Asylum seekers to hit right note

Asylum seekers to hit right note
Sarah Thelen from Cork who donated a guitar with Norbert Nkengurutse

Volunteers who work with asylum seekers are collecting old guitars to help residents in direct provision centres to learn to play and maybe even perform live in the future.

The initiative is being run by Burundian guitar player Norbert Nkenguruste, who lives at the Kinsale Road centre in Cork, and his friend Roos Demol, originally from Belgium, who works with asylum seekers on a voluntary basis.

Roos says they hope to get direct provision residents together to learn guitar and they need instruments for budding musicians to practice on. They are accepting donations of guitars at the Record and Relics store on Washington Street and have already collected five acoustics and one electric axe. Guitar teachers have also come forward to offer their support.

“Music is such a fantastic thing to have. People have so many troubles on their mind and it's nice to let go for an hour a week or when they're alone with their instrument,” said Roos.

“If you're feeling depressed you can pick up an instrument and have a personal relationship with it. Norbert thought it would be great to teach people living in direct provision accommodation how to play guitar and when he asked around a lot said they would like to learn.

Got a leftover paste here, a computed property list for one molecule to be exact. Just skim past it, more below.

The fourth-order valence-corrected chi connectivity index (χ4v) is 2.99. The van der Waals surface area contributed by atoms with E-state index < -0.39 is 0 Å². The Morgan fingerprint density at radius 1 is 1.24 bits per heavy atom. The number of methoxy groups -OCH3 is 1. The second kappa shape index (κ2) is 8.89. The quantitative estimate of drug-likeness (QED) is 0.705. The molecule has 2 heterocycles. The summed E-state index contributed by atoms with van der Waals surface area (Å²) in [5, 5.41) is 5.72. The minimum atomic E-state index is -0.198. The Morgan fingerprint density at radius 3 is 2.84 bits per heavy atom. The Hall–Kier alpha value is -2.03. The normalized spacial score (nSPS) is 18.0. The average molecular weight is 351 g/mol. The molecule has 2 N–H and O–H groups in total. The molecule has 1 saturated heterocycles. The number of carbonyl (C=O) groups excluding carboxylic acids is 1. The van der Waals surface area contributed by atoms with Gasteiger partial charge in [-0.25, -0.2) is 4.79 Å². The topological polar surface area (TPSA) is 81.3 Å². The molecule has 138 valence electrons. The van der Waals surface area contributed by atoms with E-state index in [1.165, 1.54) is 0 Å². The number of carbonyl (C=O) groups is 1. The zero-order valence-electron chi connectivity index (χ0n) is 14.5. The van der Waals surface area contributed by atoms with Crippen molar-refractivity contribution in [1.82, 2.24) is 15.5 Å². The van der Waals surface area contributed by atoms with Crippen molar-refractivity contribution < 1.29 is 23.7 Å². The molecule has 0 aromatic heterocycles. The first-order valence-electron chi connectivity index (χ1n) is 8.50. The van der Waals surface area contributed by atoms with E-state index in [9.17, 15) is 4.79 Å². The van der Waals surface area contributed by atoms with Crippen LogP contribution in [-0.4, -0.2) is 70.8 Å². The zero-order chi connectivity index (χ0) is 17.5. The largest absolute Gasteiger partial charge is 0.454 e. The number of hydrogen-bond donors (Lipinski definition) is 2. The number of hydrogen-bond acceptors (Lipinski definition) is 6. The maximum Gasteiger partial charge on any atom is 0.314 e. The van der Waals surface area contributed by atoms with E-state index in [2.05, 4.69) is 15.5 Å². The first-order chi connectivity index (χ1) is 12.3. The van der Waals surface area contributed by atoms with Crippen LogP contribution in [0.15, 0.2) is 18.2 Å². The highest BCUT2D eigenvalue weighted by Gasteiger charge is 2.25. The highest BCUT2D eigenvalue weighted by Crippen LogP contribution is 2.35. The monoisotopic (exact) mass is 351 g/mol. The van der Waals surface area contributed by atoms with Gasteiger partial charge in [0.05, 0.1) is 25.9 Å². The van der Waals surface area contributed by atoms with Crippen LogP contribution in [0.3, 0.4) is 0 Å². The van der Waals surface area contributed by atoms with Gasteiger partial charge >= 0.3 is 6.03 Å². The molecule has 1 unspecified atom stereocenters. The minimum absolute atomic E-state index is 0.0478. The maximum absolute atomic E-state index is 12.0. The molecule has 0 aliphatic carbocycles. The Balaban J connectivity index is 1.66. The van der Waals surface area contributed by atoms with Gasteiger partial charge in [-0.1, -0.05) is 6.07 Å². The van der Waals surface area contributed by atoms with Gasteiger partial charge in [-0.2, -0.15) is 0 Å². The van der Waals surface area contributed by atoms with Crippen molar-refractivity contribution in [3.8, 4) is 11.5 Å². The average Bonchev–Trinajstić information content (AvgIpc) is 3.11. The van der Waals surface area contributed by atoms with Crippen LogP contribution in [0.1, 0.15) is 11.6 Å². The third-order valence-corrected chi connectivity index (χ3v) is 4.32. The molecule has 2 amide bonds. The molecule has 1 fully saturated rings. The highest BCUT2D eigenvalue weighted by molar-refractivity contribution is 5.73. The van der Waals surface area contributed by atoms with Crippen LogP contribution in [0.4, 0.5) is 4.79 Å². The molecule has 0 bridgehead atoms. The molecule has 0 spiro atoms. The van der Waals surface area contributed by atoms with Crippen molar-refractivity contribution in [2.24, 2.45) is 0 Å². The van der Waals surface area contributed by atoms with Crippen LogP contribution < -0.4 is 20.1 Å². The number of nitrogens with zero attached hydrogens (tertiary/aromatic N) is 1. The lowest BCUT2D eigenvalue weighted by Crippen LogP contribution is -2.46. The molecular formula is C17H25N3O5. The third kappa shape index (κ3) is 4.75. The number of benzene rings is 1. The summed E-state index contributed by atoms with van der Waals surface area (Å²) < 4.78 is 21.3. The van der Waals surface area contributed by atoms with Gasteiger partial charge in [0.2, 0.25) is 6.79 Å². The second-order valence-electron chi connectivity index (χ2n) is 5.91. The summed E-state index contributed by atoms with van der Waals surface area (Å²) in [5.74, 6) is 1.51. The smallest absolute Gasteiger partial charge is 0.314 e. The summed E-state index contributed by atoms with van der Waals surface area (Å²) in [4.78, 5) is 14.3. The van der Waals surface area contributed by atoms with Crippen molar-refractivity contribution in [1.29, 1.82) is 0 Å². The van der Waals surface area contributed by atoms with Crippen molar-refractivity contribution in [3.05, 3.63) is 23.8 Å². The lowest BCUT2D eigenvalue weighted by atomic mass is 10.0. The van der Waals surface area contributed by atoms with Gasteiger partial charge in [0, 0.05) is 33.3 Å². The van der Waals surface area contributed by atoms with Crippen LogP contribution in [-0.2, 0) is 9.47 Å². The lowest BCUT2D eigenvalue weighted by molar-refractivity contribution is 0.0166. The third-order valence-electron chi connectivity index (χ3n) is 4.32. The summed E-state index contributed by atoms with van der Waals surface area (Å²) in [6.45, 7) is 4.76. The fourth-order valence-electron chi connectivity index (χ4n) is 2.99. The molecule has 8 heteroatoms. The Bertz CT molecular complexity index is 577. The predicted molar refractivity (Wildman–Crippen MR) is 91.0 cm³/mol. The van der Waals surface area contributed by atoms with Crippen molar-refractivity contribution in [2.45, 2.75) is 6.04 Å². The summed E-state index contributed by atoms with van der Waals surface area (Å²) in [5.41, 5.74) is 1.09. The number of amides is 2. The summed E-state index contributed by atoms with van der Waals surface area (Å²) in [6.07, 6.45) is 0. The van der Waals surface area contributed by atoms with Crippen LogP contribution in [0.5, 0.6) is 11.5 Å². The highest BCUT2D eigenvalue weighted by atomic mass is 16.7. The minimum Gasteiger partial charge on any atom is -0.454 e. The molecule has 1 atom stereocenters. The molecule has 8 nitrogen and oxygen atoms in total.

“A lot of people have guitars lying around. I put a notice on Facebook and then a musician I know, Aine O'Gorman, said she would come and teach. From there it started rolling and the reaction has been quite nice,” she added.

They also want to set up a singing group where people from all around the world can exchange their songs and relieve stress and they have plans to start a band comprised of international musicians sometime in the future.

“We're hoping to get more guitars. We're starting off by supplying them to the direct provision centre on the Kinsale Road roundabout but if it works well we will extend it to other centres in Cork and maybe even across the country,” said Roos.

“Someone has also given us a keyboard and we would also take drums. With a little luck, we could start a band next year. We have a guy who is going to do any repairs that we need and we may do a little bit of fundraising to fund new strings for the guitars.

“Asylum seekers are some of the most highly educated people you could imagine and they are sitting around and not allowed to do anything. They need an outlet and music is a great outlet." 

The group have a request in for practice space in the Kinsale Road direct provision centre but would be open to offers of space nearby if anybody would like to contact them. You can get information on how to donate your instrument at

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